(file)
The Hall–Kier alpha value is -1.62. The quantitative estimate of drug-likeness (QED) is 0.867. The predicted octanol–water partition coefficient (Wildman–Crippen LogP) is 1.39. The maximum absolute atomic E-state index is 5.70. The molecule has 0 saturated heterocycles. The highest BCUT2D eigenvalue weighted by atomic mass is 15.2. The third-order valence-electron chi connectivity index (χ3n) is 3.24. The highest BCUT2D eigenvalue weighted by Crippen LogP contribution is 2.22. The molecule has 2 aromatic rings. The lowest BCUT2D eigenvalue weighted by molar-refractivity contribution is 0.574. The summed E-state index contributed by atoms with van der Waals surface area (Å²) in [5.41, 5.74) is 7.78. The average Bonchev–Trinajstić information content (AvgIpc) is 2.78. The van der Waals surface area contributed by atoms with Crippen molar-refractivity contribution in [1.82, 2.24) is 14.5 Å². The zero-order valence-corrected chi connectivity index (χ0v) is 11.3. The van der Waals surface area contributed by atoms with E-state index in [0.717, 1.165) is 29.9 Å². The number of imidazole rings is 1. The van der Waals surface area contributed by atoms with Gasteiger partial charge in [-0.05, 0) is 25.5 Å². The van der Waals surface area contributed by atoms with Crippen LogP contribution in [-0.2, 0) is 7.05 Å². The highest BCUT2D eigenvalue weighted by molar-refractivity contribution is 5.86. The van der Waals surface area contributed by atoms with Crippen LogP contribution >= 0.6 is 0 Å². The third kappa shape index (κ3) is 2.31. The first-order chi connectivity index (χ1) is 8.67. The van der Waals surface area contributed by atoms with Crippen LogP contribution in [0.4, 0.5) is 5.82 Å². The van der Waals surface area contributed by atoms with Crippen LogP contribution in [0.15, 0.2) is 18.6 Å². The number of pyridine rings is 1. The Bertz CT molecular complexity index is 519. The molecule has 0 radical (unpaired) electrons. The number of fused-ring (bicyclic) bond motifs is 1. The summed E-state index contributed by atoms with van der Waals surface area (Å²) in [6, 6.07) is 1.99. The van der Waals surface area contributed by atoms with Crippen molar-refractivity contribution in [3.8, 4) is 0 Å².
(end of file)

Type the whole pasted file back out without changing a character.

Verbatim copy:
The Hall–Kier alpha value is -1.62. The quantitative estimate of drug-likeness (QED) is 0.867. The predicted octanol–water partition coefficient (Wildman–Crippen LogP) is 1.39. The maximum absolute atomic E-state index is 5.70. The molecule has 0 saturated heterocycles. The highest BCUT2D eigenvalue weighted by atomic mass is 15.2. The third-order valence-electron chi connectivity index (χ3n) is 3.24. The highest BCUT2D eigenvalue weighted by Crippen LogP contribution is 2.22. The molecule has 2 aromatic rings. The lowest BCUT2D eigenvalue weighted by molar-refractivity contribution is 0.574. The summed E-state index contributed by atoms with van der Waals surface area (Å²) in [5.41, 5.74) is 7.78. The average Bonchev–Trinajstić information content (AvgIpc) is 2.78. The van der Waals surface area contributed by atoms with Crippen molar-refractivity contribution in [1.82, 2.24) is 14.5 Å². The zero-order valence-corrected chi connectivity index (χ0v) is 11.3. The van der Waals surface area contributed by atoms with E-state index in [0.717, 1.165) is 29.9 Å². The number of imidazole rings is 1. The van der Waals surface area contributed by atoms with Gasteiger partial charge in [-0.05, 0) is 25.5 Å². The van der Waals surface area contributed by atoms with Crippen LogP contribution in [-0.2, 0) is 7.05 Å². The highest BCUT2D eigenvalue weighted by molar-refractivity contribution is 5.86. The van der Waals surface area contributed by atoms with Crippen LogP contribution >= 0.6 is 0 Å². The third kappa shape index (κ3) is 2.31. The first-order chi connectivity index (χ1) is 8.67. The van der Waals surface area contributed by atoms with Crippen LogP contribution in [0.4, 0.5) is 5.82 Å². The van der Waals surface area contributed by atoms with Crippen LogP contribution in [0.15, 0.2) is 18.6 Å². The number of pyridine rings is 1. The Bertz CT molecular complexity index is 519. The molecule has 0 radical (unpaired) electrons. The number of fused-ring (bicyclic) bond motifs is 1. The summed E-state index contributed by atoms with van der Waals surface area (Å²) in [6, 6.07) is 1.99. The van der Waals surface area contributed by atoms with Crippen molar-refractivity contribution in [3.8, 4) is 0 Å².